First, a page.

Money love language

Understanding your money love language

by Verve

Whether it’s how we talk about cash with our best pals, or how we broach the topic with our inner monologue, knowing our money love language, and learning how to harness its many quirks, can be powerful.

On the flip side: misinterpreting our money styles can be as restrictive and uncomfortable as an ill-fitting bra. Take our money quiz here to identify your dollar sign and then scroll down to dig a little deeper into your money love language. 

Big spender 💸

Howdy there, big spender! You’re likely to be money-motivated and making big bank, or at least planning to. No matter your income, you’re a confident money manager and feel good about making financial decisions that work for you. That said, you could be more inclined to spend big than save for the sake of it, which means your emergency fund may not always be front of mind.

Harness your power: Checking your bank balance daily can be a helpful way to keep you on top of what’s coming in and going out. This can be a great asset when it comes to planning for the future. 

Savvy saver 💰

Your emergency fund is glowing, and so are you! You’re likely to be a risk-taker if it means saving big and have already automated your cash-stashing systems. What’s exciting is that you’re likely already investing to save for the future and are clued up on methods to maximise your compound interest. All this savviness could mean you’re skipping the odd treat here and there though.  

Harness your power: Being an active saver stands you in good stead to budget effectively. A budget planner that works for you could take your organisation up a notch. Adding a treat column can also lighten the load when it comes to any spending-related guilt. 

Safety first 🦺

You’re playing it safe when it comes to money, which may mean sticking to traditional strategies for how you spend, save and invest your cash. You’re likely to be cautious with your financial decisions, but are a total queen when it comes to seeking professional advice. You’ve probably bookmarked tons of well-researched money articles and podcasts – this may be time-intensive but can improve how you feel about money in general. When you’re used to playing it this safe, making the move towards more active investments may prove tricky. 

Harness your power: You’re most likely a buff when it comes to researching the pros and cons of any financial decision. You can use this to your advantage when aligning your money goals to your personal values. 

Chatterbox 💬

If someone wants to talk about money, you’re the go-to friend. Whether it’s debunking wages, or talking about your savings goals, you’re likely to be the mate who’s making it feel achievable. Typically, you’re highly motivated and like to keep score of how you’re tracking. This may make you an active budgeter, but setting such high expectations for yourself can result in a lot of pressure. You may need the occasional reminder to lighten your load.

Harness your power: You’re in the driving seat when it comes to your money goals! If aiming high feels good, you may want to lean into this and aim for the sky. Balancing your money-related ambitions with your general life goals could be the key to self-fulfilment for you.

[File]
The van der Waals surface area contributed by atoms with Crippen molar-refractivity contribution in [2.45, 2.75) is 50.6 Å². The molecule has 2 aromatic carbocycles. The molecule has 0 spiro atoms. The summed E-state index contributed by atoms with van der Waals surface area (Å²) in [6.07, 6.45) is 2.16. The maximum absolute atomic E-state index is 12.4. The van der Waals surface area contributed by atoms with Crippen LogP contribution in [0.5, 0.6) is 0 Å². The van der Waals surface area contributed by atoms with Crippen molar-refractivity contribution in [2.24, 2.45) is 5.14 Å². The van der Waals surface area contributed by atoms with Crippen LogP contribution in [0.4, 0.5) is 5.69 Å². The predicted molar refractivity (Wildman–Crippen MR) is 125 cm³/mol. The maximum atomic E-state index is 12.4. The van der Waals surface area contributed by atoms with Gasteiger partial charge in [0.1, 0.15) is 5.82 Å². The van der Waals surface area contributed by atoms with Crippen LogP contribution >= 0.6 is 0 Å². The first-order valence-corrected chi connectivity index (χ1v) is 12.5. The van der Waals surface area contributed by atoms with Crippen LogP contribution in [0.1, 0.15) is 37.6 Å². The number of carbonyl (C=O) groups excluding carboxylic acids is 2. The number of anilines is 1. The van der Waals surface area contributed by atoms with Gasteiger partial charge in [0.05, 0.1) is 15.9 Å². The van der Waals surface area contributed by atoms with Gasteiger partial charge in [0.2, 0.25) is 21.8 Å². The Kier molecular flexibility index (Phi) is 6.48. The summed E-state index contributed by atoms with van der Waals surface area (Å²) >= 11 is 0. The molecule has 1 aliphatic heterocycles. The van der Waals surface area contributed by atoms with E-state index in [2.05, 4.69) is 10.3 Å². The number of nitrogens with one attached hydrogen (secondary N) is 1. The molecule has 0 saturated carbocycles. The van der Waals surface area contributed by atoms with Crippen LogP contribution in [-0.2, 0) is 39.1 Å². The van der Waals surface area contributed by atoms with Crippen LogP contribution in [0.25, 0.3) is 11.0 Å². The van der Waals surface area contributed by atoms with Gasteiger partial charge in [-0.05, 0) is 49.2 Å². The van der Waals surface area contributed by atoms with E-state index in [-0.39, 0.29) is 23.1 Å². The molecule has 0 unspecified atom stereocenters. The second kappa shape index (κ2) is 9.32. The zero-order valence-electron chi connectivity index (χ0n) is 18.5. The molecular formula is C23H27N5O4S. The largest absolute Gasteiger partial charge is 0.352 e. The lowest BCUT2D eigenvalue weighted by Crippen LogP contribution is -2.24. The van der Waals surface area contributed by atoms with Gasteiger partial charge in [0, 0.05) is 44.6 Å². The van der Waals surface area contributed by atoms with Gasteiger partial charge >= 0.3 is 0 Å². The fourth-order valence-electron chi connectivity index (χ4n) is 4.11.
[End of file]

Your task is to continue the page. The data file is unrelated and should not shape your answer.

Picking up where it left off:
Future focus 🔮

You’re saving, you’re learning, you’re growing! If you’re focused on the future, you’re likely to be making the most of financial tools, whether that’s attending online workshops, listening to money podcasts, or reading up on government schemes. You’re likely to be just as clued up on superannuation and how you can maximise your super for future you. Building a great future looks awesome on you, but don’t forget to live in the present sometimes, too. 

Harness your power: You’re doing all the things and sharing your newfound money knowledge as you go. Consider spending some time investigating some longer-term diversification and savings strategies that fit with your future focus.

Optimist prime ☀️

Whether you’re a risk-taker or prefer to remain passive with money, you’re likely to be financially optimistic. This could impact your likelihood to take action, as financial optimists often plan for the future through a more critical lens. You may not be super concerned with how much money you have, but find confidence in applying an analytical eye to your own money moves

Harness your power: If you enjoy collecting data and doing detailed research, you could consider using this motivation to build an emergency fund that protects future you. 

These prompts can help us to reflect on how we feel about money. More than one of these styles may resonate with you, and that’s okay. What’s cool is that you define your money mindset and it can change and evolve over time.

This article is published by Verve Money Pty Ltd (ABN 71 653 669 366, AFS Representative No. 001294184), a Corporate Authorised Representative of True Oak Investments Ltd (ABN 81 002 558 956; AFSL 238184), as the Manager of Verve Money. A friendly reminder that all the financial information contained in this article is general in nature and does not take into account your personal financial objectives, situation or needs. It’s important to do your own research and consider getting in touch with a professional adviser to access specific information tailored to your unique situation.

You should read the Product Disclosure Statement, Investment Guide, Target Market Determination and Financial Services Guide before making a decision to acquire, hold, or continue to hold, an interest in the Verve Money Fund. Visit to view these documents.

Interests in the Verve Money Fund (ARSN 662 622 899) are issued by Melbourne Securities Corporation Limited (ACN 160 326 545, AFSL 428289). When considering financial returns, return of capital is not guaranteed and past performance is not indicative of future performance.

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